By Jack Miller | Jack Miller Center
Jack Miller is the founder and chairman of the Jack Miller Center, a 501(c)(3) organization dedicated to reinvigorating education in America’s founding principles and history, from K-12 through college.
In 2020, many American corporations and academic institutions adopted new policies to promote “diversity, equity, and inclusion” (DEI). Among these, Boston University decided to build an “anti-racist” research center around activist Ibram X. Kendi. Now, however, Kendi and his center are under fire for mismanaging resources and failing to deliver on the racial reconciliation they promised.
Diversity, equity, and inclusion are all laudable virtues– unfortunately, though, Kendi’s ideology fails to live up to these high ideals. In his book “How to be An Anti-Racist,” for instance, Kendi offers the nonsensical statement that, “The only remedy to past discrimination is present discrimination.” That is not what America is about.
Achieving true diversity, equity, and inclusion starts with recognizing we are all individuals first. Instead of assigning collective guilt or praise to arbitrary groups, we need to recognize the promise of the Declaration of Independence. We are all, as that document says, “created equal,” not in some physical or other attributes way, but with “certain unalienable Rights, that among these are Life, Liberty and the pursuit of Happiness.”
America is a very diverse nation. Every age, gender, race, ethnicity, sexual orientation, religion, nationality, and socio-economic background is represented in this country. This contributes to a rich tapestry of perspectives and experiences. Genuine diversity means celebrating these differences, not trying to homogenize individuals into group identities that claim a special “oppressed” status.
We are also a nation striving for equity for all, which means focusing on the principles of fairness and justice for all. America is built not on the false promise of equal outcomes, but on the notion that everyone is owed an equal opportunity to succeed. We haven’t fully achieved this goal, but we are getting ever closer.
And the same applies to “inclusion,” the concept that we have a society where “all individuals, regardless of their background, characteristics or differences are treated with respect, fairness and equity and are provided with equal opportunities.”
Diversity, equity, and inclusion are virtues that should spark a powerful movement to unify Americans. We should insist that we, as a nation, live up to those rights that we are guaranteed. DEI should not be a movement that tears us apart, but rather a movement that unites us as Americans.
Our Declaration goes on to state that since we are all equal, we all are guaranteed our life and our liberty. But what about that last guarantee, the guarantee of, “the pursuit of happiness?” Notice that it does not guarantee happiness – only the “pursuit” of happiness.
In America it is up to each individual, based on their own abilities and their own efforts, to achieve their own happiness. This is what is meant by meritocracy, the notion that we can each rise into success according to our abilities and hard work. To make all this a reality, everyone should have as equal a place at the starting line as possible. And the best way of assuring that is by giving everyone the best education possible. So, where do we start?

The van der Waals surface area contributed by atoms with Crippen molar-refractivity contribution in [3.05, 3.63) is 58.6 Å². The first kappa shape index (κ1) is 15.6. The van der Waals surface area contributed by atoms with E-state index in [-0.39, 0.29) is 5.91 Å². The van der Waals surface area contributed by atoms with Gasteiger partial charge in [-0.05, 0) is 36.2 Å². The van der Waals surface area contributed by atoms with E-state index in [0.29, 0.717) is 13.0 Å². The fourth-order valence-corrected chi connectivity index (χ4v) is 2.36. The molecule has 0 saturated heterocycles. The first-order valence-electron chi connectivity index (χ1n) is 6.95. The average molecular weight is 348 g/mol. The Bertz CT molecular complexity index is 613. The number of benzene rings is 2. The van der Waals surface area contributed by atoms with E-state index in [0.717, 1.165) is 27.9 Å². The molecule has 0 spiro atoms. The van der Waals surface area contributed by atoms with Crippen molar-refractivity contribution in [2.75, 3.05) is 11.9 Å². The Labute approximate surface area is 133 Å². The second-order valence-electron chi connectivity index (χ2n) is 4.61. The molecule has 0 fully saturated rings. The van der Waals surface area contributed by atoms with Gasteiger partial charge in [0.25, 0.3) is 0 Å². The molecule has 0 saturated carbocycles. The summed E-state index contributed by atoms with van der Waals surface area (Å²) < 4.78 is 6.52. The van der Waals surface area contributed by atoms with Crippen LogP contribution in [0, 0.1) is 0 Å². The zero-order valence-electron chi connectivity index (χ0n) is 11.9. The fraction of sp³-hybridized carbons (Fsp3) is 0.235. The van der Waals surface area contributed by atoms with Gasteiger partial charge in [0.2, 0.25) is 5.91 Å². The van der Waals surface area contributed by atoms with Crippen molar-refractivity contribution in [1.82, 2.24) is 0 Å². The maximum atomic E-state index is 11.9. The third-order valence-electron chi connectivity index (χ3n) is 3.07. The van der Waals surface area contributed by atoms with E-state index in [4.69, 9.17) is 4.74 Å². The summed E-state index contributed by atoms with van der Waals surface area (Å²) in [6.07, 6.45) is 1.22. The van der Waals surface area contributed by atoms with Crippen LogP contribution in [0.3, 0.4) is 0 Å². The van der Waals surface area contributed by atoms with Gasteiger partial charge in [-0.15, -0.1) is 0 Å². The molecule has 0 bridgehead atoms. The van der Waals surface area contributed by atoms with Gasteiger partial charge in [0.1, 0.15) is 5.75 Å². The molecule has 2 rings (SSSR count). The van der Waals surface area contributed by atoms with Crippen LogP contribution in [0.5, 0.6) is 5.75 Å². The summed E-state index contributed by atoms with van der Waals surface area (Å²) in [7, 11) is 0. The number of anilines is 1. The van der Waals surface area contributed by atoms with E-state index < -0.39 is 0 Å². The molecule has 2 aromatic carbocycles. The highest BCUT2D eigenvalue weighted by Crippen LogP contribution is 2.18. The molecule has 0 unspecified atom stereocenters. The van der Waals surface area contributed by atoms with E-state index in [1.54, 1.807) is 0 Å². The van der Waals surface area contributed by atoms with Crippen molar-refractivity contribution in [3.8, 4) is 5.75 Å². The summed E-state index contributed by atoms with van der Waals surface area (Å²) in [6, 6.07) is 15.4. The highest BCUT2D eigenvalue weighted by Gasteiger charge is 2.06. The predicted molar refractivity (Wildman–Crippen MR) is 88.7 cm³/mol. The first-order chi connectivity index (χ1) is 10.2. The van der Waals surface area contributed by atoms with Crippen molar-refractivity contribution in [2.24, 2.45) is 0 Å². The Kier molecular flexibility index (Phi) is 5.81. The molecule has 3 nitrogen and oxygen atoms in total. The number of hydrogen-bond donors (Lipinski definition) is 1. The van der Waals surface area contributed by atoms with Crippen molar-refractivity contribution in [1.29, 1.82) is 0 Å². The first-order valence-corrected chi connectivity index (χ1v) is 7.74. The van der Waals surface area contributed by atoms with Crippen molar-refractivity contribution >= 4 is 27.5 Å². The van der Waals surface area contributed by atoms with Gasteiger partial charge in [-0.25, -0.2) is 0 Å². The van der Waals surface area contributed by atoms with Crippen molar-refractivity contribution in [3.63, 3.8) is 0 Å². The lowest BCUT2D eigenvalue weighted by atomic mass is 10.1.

Since over two thirds of high school graduates do not go to college, and many who do go drop out, the obvious place to start is in the K-12 system. Everyone should receive a great education in reading, math and other basics. Everyone should also learn what has made America “the land of the free” where living “the American Dream” is possible for all in their “pursuit of happiness” so they are prepared to help achieve that vision for themselves.
To make this happen, we need the best teachers possible. Teaching is a noble profession and teachers should be well paid, with the best receiving more and the worst being fired. We should look to promote competition in other parts of our school system, as well. One policy we should consider is voucher programs, in which parents can choose the best schools for their children, whether public, religious, charter or private. That kind of competition is what has made our economy the strongest in the world. It would also work in education.
We also need to devote more resources to improving higher education for those who do go to college. And for that vast majority who do not go onto college, the educational opportunities should not stop on graduating from high school. There is a wide array of internships, trade schools and junior colleges available that will help young people find good, well-paying careers. There should be more such post high school training opportunities and young people should be encouraged to attend them.
What unites all Americans is a shared belief in the power of opportunity. We are a vast, diverse nation, with a multitude of identities and social groups. And yet all Americans should be able to affirm the individualism at the heart of our experiment. As an Orthodox rabbi recently asked me, “Are you an American first or a Jew first?” Without a pause, I said, “I am me first, an individual, and I am also a very proud American and a very proud Jew. In America that is possible.”
In America the belief in diversity, equity and inclusion combined with my own hard work, meritocracy, has led to a great life for me and my family. This should be possible for all. Instead of tearing down what we have already achieved, we must build on it to make it a reality for all.